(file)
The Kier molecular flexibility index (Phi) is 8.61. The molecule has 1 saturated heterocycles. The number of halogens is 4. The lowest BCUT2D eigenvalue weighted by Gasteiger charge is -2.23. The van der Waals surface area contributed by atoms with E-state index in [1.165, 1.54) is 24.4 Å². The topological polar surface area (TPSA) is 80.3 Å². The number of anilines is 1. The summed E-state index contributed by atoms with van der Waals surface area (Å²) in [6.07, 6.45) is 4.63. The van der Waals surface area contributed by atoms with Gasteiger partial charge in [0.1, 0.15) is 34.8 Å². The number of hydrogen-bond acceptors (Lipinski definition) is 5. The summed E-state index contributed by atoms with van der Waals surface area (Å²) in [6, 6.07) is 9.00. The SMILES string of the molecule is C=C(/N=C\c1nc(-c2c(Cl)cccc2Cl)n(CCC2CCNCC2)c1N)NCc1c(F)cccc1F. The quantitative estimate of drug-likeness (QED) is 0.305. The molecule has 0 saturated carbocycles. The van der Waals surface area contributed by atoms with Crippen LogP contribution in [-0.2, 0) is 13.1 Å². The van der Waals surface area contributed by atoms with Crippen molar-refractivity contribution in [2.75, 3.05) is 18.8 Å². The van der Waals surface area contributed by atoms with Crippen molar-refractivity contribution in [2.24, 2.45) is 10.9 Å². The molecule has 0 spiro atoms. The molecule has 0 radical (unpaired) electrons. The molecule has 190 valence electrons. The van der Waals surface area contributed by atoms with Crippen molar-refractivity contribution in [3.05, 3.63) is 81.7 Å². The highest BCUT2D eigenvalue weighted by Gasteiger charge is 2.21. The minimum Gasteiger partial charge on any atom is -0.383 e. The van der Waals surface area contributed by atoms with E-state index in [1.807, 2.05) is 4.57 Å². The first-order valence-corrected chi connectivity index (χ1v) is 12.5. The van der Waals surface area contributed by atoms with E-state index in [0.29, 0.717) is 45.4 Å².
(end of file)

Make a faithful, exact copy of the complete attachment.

The Kier molecular flexibility index (Phi) is 8.61. The molecule has 1 saturated heterocycles. The number of halogens is 4. The lowest BCUT2D eigenvalue weighted by Gasteiger charge is -2.23. The van der Waals surface area contributed by atoms with E-state index in [1.165, 1.54) is 24.4 Å². The topological polar surface area (TPSA) is 80.3 Å². The number of anilines is 1. The summed E-state index contributed by atoms with van der Waals surface area (Å²) in [6.07, 6.45) is 4.63. The van der Waals surface area contributed by atoms with Gasteiger partial charge in [0.1, 0.15) is 34.8 Å². The number of hydrogen-bond acceptors (Lipinski definition) is 5. The summed E-state index contributed by atoms with van der Waals surface area (Å²) in [6, 6.07) is 9.00. The SMILES string of the molecule is C=C(/N=C\c1nc(-c2c(Cl)cccc2Cl)n(CCC2CCNCC2)c1N)NCc1c(F)cccc1F. The quantitative estimate of drug-likeness (QED) is 0.305. The molecule has 0 saturated carbocycles. The van der Waals surface area contributed by atoms with Crippen LogP contribution in [-0.2, 0) is 13.1 Å². The van der Waals surface area contributed by atoms with Crippen molar-refractivity contribution in [2.75, 3.05) is 18.8 Å². The van der Waals surface area contributed by atoms with Crippen molar-refractivity contribution in [2.24, 2.45) is 10.9 Å². The molecule has 0 spiro atoms. The molecule has 0 radical (unpaired) electrons. The molecule has 190 valence electrons. The van der Waals surface area contributed by atoms with Crippen molar-refractivity contribution in [3.05, 3.63) is 81.7 Å². The highest BCUT2D eigenvalue weighted by Gasteiger charge is 2.21. The minimum Gasteiger partial charge on any atom is -0.383 e. The van der Waals surface area contributed by atoms with E-state index in [1.807, 2.05) is 4.57 Å². The first-order valence-corrected chi connectivity index (χ1v) is 12.5. The van der Waals surface area contributed by atoms with E-state index in [0.29, 0.717) is 45.4 Å².